By Thomas H. Clark O.D.
Ever heard this? “Seems like I need to rotate my head to read clearly through one of my lenses.”
I’ve been annoyed and frustrated when I thought that the lenses I dispensed were measured and fit correctly and yet the patient, the real expert, says, they aren’t. If these lenses were correctly placed, patients would have good binocularity and comfort at near, not the stereoscopic disruption and discomfort that they are experiencing.
Stereoscopic disruption is one of the main causes of visual discomfort in progressive addition lenses. It results in unexplained redo’s, non-adapts and for some, a general dissatisfaction with progressives. This seems counter-intuitive since new progressive designs and digital processing and measurement techniques have generally improved patient reactions to new lenses. However, there is still a fundamental fitting error that reduces a progressive add lens wearer’s satisfaction. The issue is that the monocular PDs used as a visual axis measurement are incorrectly defined and measured. And, will not determine the correct fitting points in a patient’s RX.
This error is the result of the expectation that the eye’s visual axis and optical axis are sufficiently close, and that the corneal reflex indicates the path of the visual axis. This results in the use of the corneal reflex as a good approximation of a person’s PD.
However, a known biometric artifact, called angle kappa, the angle between the pupillary axis and the visual axis affects the accuracy of PD’s measured. Termed positive when the pupillary axis is nasal to the visual axis, and negative when the pupillary axis is temporal to the visual axis, angle kappa can make a patient say, “seems like I need to rotate my head to read clearly through one of my lenses”.
This author believes that progress in the area of reducing patient complaints, redo’s and non- adapts with progressive add lenses has slowed, first because designs have improved but also that there is still an unknown measurement error. Even with the introduction of free-form lens designs that improve overall satisfaction and new “high tech” digital devices that are supposed to make measuring for the PAL segment placement more accurate (including the frame’s affect on monocular PD), these rates haves changed only a small amount.
No one would ever willingly order a prescription from a lens laboratory with misaligned fitting points. The most accepted method for ordering PAL placement uses the distance monocular PD only (PD rule or CRP). The lens laboratory then uses various software algorithms that take the distance Rx into account as well as design targets, the PD, height and the expected reading distance to create the path of the corridor and its angle. This creates a positioning of the reading centers of the lens that may or may not be accurate. As a result, an incorrect PAL segment inset, in the final patient’s eyewear, is possible.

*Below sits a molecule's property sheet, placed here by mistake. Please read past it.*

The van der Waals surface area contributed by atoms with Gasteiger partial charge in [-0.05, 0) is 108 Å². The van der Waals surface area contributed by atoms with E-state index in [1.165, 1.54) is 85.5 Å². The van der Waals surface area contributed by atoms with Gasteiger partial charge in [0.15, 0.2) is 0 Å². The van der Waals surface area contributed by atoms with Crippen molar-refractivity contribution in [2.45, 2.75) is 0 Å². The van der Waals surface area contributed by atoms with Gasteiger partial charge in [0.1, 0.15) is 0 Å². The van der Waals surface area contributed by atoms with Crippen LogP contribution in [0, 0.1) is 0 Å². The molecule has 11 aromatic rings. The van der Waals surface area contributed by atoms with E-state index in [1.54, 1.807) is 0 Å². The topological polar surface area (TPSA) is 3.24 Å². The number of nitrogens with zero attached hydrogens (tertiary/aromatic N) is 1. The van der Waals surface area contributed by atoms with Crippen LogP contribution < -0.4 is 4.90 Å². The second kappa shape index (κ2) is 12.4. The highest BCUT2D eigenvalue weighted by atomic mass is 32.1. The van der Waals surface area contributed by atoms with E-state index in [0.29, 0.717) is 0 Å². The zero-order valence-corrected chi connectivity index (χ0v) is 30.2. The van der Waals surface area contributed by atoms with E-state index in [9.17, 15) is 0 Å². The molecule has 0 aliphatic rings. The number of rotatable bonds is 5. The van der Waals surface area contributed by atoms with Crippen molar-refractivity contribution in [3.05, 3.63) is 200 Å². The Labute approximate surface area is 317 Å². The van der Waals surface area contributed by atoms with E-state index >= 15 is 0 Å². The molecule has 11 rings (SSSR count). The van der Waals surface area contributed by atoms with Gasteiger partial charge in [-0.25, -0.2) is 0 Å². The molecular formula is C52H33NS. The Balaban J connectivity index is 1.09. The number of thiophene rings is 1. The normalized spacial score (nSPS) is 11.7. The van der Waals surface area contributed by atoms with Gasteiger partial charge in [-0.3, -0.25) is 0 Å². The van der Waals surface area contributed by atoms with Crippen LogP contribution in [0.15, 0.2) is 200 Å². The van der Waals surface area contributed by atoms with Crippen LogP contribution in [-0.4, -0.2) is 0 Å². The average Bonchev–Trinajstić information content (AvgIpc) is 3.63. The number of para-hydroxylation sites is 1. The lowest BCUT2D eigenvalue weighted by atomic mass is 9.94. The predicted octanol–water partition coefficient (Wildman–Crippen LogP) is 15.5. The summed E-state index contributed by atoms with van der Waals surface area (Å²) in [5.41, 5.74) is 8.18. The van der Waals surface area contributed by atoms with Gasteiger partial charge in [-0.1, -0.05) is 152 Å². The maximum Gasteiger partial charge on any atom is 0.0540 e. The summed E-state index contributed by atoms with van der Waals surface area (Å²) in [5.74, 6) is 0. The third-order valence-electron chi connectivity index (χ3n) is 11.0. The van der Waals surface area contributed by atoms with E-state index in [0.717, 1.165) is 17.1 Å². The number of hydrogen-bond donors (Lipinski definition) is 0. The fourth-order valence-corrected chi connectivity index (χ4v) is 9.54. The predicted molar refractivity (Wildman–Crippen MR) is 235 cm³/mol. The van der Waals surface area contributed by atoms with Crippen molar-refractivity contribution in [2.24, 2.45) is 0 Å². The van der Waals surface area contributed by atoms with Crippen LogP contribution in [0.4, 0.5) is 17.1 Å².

A November 2012 survey conducted by GFK research determined consumer attitudes towards PAL lenses. At that time, they found that only 43% of respondents were completely satisfied with their progressive lens eyewear. 6% or 3.3 million could not adapt to their PALs and 38% might not “repurchase “ PALs again. (1) Not addressing the biometric issue of angle Kappa, I claim, is one reason for this low success rate.
Not being aware of or ignoring this misalignment issue concerning angle Kappa not only causes unnecessary patient visual discomfort but also makes the process of resolving fitting problems very difficult if not impossible. Remember, troubleshooting a problem pair of glasses is most often the responsibility of the optician or para-optometric in the office. With the variety of levels of expertise, some of these problems are not understood and never get solved.
This series of articles will address the issue of incorrect placement of a patient’s progressive lens reading area in a patient’s frame. This incorrect placement is a result of interpupillary distance (PD) measurements using a technique, that relies on either pupil center or corneal reflection but do not take into account the biometric effect of Angle Kappa. It shifts the true location of the visual axis. That results in a location where the visual axis intercepts the patient’s lens away from correct the horizontal fitting point.